Using Positive Pressure to Exhaust

venting
exhaust
duct

#1

I was looking at the Venting options out there and it had got me thinking of perhaps a better way to vent the exhaust. I was curious if anyone has used positive pressure through a “Y” connector to create suction by forcing clean air from the room in through one side and “dirty” air through the other, and vent out the third (I hope that makes sense). I use to have a Pneumatic vacuum that worked by a similar principle and it had quite a bit of capability. By using this principle, I would think that it would be pretty easy to not be limited to the 4" diameter tubing on the “auxiliary” input side, pushing more air and thus more pressure, or slower speeds and less noise.

Anyway, just something that had gone through the ol’noggin and I figured I’d check to see if - (A) I was nuts, or (B) this had already been explored.

Thanks for reading.


#2

Isn’t an in-line fan a simpler option? Lots of posts about boosters.


#3

Yes and no. The reason for not doing an inline fan is for the same reason people have problems with the built-in fan, cleaning. The offset version would never have “dirty” air passing through it and it wouldn’t get covered in soot.

venturi-diagram

It might require me to taper the inlet to increase the pressure, but I think the concept is sound.


#4

Hmm that’s a good point. It’s been a long time since I dealt with any Bernoulli equations, how do you spec airflow on a system like that? Would you need to have the final diameter larger than the 4” input?


#5

I would say that without a back flow preventer, you run great risk of stalling the GF :glowforge: exhaust fan and smoke infiltration to the room.

Any resistance to the outside exhaust port will create redirection of the airflow.


#6

Also there’s the question of climate control. You’ll be venting an awful lot of controlled air, might be diminishing returns depending on where you are.


#7

Unless I am misunderstanding what you are doing, wouldn’t the positive pressure make smoke come out of the cracks around the top and front ? :thinking:


#8

A kind of third option is this Area Filter, If you built an interior box and pull from that “Closet” They sell canvas rooms/closets for growing vegetables and stuff with a plan to filter out smells etc. Even when my exhaust fan died and I had a lot of smoke coming from everywhere the Blu-Dri was able to reduce the effect while it was happening and clean up the room in a couple minutes afterward.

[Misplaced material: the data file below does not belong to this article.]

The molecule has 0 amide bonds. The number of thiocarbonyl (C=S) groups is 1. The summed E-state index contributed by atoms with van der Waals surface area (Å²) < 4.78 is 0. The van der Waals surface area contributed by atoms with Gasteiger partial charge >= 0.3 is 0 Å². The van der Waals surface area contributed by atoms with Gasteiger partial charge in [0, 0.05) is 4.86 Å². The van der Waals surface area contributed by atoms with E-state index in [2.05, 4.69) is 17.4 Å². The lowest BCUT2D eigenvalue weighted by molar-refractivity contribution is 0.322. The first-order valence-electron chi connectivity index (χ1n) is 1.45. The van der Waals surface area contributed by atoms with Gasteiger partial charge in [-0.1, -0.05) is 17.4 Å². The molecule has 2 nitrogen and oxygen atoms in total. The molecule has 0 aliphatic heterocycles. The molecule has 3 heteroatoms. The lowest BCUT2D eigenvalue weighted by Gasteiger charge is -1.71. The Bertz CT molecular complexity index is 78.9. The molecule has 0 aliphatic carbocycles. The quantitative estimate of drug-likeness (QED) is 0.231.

The intake is 10" inside that makes it hard to fit to the 4" hose but I have named it Blue Whale for the way it gulps and filters the air.


#9

Bernoulli equations aside, my thought is 6" in, and 4" in and 6" out.

I don’t expect the air to back feed into the forge as the air flow would be directed to the exterior and the feed from the forge would also be assisted by the internal fan.


#10

I’m all set @rbtdanforth with a $600 solution - looking to keep things on the cheap. :slight_smile:


#11

I just can’t see how his would work without tremendous airflow. This type of setup relies on Bernoulli and the amount of pull will be proportional to airflow speed and volume. I just don’t see how you can pull this off without a very large and loud system, pulling 200cfm is not easy with this sort of setup.

If you do try it I’ll be curious but if it were me I’d be asking the regulars here about long term effects on their inline fans. I haven’t heard anyone saying that it’s been a problem yet, but it’s worth asking.


#12

Not only that but your duct leading to the junction would need to be rigid, able to support the vacuum pressure. Not impossible but definitely tricky. Inline fans have far fewer gotchas.


#13

With a max of 500CFM that is over twice the volume that the Glowforge puts out. Many are $2000-$4000 and smaller cheaper do not carry the load.


#14

The timing on this thread is really good, just read an article on this very concept and there are some gotchas that will prevent this from working with a simple fitting with a gas.
have a gander at this post .


might save you some time and money reproducing the failures the guy in this articale discovered.
edit: dyson blade-less fans use this effect too. just putting this in here for possible design ideas.